Industrial Emissions Regulation and Enforcement
What We're Doing
Strong accountability of polluters begins with strong air quality standards and their enforcement. We routinely respond in writing, with testimony, and in our calls to action to proposed air quality-related permits, regulations, rules for implementation, enforcement patterns, and determinations of adherence that are developed by both the local Texas regulator (TCEQ) and the U.S.Environmental Protection Agency (EPA). Strong enforcement of the Clean Air Act (CAA) and of the National Ambient Air Quality Standards (NAAQS) is always a high priority.
Here are some of our priority community health concerns:
The absence of zoning laws in Houston and lack of state regulation means concrete batch plants, landfills, metal recyclers and more can open almost anywhere in the city. The over-concentration of these types of facilities in Houston’s communities of color and lower-income neighborhoods negatively affects the health and disrupts the peace of residents. They can emit harmful air pollutants that can contribute to respiratory issues, create significant noise pollution and generate truck traffic on residential streets. It’s time for this to change.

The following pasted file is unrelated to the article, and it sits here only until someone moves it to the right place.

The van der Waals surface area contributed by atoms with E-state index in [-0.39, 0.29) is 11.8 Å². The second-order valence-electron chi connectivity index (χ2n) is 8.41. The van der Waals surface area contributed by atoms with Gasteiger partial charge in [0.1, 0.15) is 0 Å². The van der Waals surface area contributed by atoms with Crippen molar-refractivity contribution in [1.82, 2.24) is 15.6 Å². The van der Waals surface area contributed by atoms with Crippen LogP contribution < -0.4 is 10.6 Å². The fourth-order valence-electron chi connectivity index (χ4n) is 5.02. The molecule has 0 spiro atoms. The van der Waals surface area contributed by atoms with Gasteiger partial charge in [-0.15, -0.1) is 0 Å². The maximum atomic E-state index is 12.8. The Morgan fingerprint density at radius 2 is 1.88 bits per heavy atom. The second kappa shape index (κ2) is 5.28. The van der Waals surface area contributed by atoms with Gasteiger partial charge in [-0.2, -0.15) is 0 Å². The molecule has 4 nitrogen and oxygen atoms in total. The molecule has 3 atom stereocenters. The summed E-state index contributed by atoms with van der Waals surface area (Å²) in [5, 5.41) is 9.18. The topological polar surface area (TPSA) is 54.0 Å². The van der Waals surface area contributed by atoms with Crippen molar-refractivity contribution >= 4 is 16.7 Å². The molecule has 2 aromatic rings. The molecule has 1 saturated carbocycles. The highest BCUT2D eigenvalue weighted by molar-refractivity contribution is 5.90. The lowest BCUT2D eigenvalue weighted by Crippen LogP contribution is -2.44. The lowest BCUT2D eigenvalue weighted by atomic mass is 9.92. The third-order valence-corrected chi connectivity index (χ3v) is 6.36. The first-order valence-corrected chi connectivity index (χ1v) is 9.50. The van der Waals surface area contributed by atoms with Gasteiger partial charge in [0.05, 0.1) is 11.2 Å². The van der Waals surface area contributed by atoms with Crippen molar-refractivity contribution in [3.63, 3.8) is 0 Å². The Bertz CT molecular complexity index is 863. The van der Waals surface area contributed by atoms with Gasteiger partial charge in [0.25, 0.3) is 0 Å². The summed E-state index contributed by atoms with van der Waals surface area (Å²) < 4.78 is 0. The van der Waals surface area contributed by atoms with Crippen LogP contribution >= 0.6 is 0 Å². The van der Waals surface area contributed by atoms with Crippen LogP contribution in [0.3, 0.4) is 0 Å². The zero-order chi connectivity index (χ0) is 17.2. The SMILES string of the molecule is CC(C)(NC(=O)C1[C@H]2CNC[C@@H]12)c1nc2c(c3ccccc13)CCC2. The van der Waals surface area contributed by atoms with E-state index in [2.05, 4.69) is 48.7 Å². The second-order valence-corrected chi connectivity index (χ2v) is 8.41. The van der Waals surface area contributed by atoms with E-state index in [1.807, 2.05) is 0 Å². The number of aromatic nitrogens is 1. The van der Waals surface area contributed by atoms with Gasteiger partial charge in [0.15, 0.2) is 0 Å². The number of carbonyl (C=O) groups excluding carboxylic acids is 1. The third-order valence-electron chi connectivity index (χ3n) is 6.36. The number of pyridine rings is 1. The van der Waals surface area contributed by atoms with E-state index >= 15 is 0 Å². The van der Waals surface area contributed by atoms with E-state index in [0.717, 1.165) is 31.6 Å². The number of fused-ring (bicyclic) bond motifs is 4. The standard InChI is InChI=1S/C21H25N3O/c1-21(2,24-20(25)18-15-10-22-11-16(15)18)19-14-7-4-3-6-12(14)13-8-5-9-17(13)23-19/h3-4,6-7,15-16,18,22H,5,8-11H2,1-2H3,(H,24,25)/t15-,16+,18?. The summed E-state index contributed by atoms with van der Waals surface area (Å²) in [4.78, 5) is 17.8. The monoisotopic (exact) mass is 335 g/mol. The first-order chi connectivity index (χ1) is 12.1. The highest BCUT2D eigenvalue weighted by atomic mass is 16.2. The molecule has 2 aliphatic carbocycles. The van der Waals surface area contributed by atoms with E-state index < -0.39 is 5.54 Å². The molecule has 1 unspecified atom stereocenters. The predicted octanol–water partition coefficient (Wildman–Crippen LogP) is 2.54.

ETHYLENE OXIDE (EtO)
Texas accounts for nearly half of the entire country’s EtO output, with at least 27 facilities emitting more than 48 tons of this known carcinogen every year. Twelve facilities are located right on the Ship Channel, including in Pasadena, La Porte, and Channelview. These facilities inflict a disproportionate burden on fenceline communities. Breathing air contaminated with EtO can increase your risk of breast cancer and various lymphoid cancers. In their most recent published study from 2016, the EPA concluded that EtO is, in fact, 30 times more carcinogenic than they had previously thought.
TOXIC EMISSIONS FROM FOSSIL FUEL FACILITIES
There has been a pattern of inaction across state and federal agencies meant to protect communities from pollution from petrochemical plants and refineries, storage and export terminals, and other oil and gas infrastructure. New permits for facilities that violate air pollution laws are frequently rubber-stamped and companies face little to no repercussions for illegally polluting environments. An investigation by the Environmental Integrity Project found that the TCEQ issued penalties for less than 3 percent of unauthorized air pollution releases from 2011 to 2016. These failures make already vulnerable communities more at risk for health-harming pollution and chemical incidents.
Comments on Air Quality Standard Permit for Concrete Batch Plants Proposed Registration No. 167453 for Avant Garde Construction Co at 10945 Eastex Freeway, Houston, Harris County Texas, 77093 – February 14, 2022